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Yoko Ono has tried her hand at art, music, filmmaking and books — and now she’s bringing her idiosyncratic vision to men’s wear design. Ono has partnered with Opening Ceremony to create a limited-edition line of 18 styles that will launch at the retailer’s stores beginning next week.
The collection is based on a series of drawings titled “Fashions for Men” that Ono sketched as a gift for her late husband John Lennon on the occasion of their wedding in 1969. The artworks included playful renderings of tailored pieces, sportswear, footwear, headwear and other accessories, all of which have been compiled in a softcover book ($35) that will accompany the Opening Ceremony launch. The sketches are annotated with Ono’s instructions for colors, design flourishes and details.
“I was inspired to create ‘Fashions for Men’ amazed at how my man was looking so great. I felt it was a pity if we could not make clothes emphasizing his very sexy bod,” explained Ono of the original impetus for her designs 43 years ago, which are only now coming to fruition. “So, I made this whole series with love for his hot bod and gave it to him as a wedding present. You can imagine how he went wild and fell in love with me even more.”
The line will be available in Opening Ceremony’s U.S. stores in New York and Los Angeles on Tuesday, its London store on Nov. 30 and its Tokyo flagship on Dec. 9. Ono will host a book signing at the Opening Ceremony store on Howard Street in New York on Tuesday evening and another signing at the Tokyo store on Dec. 9.
Ono’s eccentricity and penchant for quirks are evident in the playful collection, which includes suit pants adorned with a hand cutout sewn over the crotch and a jersey pullover with eyelets cut out over the nipple region. A separate “lightbulb bra,” which is embedded with battery-operated light bulbs, can be worn underneath the pullover.
Jersey pants, jersey blazers and mesh tops are crafted with symmetric circular cutouts, recalling Ono’s seminal “Cut Piece” performance art stagings, in which audience members scissored off scraps of her clothing.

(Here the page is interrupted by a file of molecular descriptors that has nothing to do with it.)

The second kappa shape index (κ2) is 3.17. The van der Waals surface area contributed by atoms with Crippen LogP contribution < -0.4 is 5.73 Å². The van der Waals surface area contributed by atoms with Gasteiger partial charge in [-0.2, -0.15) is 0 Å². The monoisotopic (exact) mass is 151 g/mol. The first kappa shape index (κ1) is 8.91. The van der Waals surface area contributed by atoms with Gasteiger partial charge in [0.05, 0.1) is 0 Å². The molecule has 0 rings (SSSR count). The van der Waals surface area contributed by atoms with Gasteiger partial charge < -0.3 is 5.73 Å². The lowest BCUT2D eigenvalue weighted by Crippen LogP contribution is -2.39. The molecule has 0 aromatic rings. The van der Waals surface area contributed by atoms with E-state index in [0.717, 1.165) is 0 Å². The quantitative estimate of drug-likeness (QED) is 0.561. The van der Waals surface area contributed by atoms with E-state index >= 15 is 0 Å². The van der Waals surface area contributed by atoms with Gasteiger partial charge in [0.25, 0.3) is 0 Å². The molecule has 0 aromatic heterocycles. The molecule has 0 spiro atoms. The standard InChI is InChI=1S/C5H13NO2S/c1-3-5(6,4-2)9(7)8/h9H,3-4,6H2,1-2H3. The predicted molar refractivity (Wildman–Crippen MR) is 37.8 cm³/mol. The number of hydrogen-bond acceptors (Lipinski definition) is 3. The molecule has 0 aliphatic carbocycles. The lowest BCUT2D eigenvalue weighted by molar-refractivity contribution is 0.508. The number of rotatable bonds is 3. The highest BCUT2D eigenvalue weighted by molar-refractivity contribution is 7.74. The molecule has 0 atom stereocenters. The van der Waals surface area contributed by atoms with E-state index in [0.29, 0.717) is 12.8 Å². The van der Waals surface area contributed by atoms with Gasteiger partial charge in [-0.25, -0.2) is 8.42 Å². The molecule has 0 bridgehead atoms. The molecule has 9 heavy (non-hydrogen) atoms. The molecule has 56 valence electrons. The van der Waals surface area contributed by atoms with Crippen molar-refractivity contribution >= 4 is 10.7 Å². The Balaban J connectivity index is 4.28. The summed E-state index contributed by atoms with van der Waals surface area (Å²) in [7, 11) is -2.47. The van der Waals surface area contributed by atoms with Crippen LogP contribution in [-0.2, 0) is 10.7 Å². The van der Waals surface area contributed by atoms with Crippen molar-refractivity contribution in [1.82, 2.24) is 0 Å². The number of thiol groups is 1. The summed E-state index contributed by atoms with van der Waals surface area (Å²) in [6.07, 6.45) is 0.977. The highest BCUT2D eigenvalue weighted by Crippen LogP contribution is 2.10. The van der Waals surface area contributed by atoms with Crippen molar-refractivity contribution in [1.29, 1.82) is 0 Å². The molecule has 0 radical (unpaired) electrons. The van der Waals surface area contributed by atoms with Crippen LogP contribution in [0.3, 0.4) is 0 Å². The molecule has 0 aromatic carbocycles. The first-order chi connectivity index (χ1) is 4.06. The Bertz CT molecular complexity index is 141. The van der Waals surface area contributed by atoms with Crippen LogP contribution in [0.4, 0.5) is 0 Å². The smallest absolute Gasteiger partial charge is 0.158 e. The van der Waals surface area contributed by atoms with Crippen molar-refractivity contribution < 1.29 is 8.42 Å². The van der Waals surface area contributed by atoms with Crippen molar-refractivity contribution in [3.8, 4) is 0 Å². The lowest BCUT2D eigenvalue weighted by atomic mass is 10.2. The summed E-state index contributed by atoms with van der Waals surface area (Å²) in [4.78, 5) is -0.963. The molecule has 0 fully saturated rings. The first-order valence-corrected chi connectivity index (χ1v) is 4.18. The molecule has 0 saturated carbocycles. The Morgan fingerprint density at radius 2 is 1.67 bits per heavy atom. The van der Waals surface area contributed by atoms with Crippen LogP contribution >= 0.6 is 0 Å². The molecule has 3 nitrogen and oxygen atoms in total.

“I think she just fell in love with John’s body and wanted to show off all of the parts of his body that she loved,” said Humberto Leon, cofounder of Opening Ceremony. “There’s something so beautiful about that sentiment. And we’ve realized these designs in pretty actual terms of how she drew them.”
Each design in the Opening Ceremony line is produced in a run of 52 pieces, a number the numerology-prone Ono believes to be felicitous. However, there are larger runs of sweatshirts and posters decorated with Ono’s line drawings.
The hoodies will retail for $75 while a limited-edition eyelet tank top will retail for $150, a mesh pullover with circular cutouts for $145, wool suit trousers with the hand insignia for $335, a wool tailored blazer for $595 and the “lightbulb bra” for $250. There are two styles of boots, including a thigh-high design with an open toe and another with a conical incense holder at the toe, both retailing for $750.
Ono’s sketches from 1969 are childlike in their simplicity and humorous in their matter-of-fact approach to how men should dress. “Kneewear [for] when you have short pants or pants with special Yoko Ono knee holes on,” she noted of her knee pads decorated with a pair of eyes. Opening Ceremony produced those knee pads, as well as a jock strap, for the collection.
Other pieces, however, didn’t make it into production, such as underwear fashioned from a rigid mask. Another outfit, titled Dinnerwear, is comprised of just pants attached to a long lion’s tail in the rear. “Wear perfume on top,” advised Ono with the sketch, “also, dog leash optional and gloves.”
Leon and his business partner, Carol Lim — who are also creative directors of Paris-based Kenzo, a unit of LVMH Moët Hennessy Louis Vuitton — first met Ono when she attended the kick-off party for their Opening Ceremony flagship in Tokyo in 2009. “We really hit it off,” said Leon. “We loved the idea of sort of celebrating the holidays with Yoko with this collection.”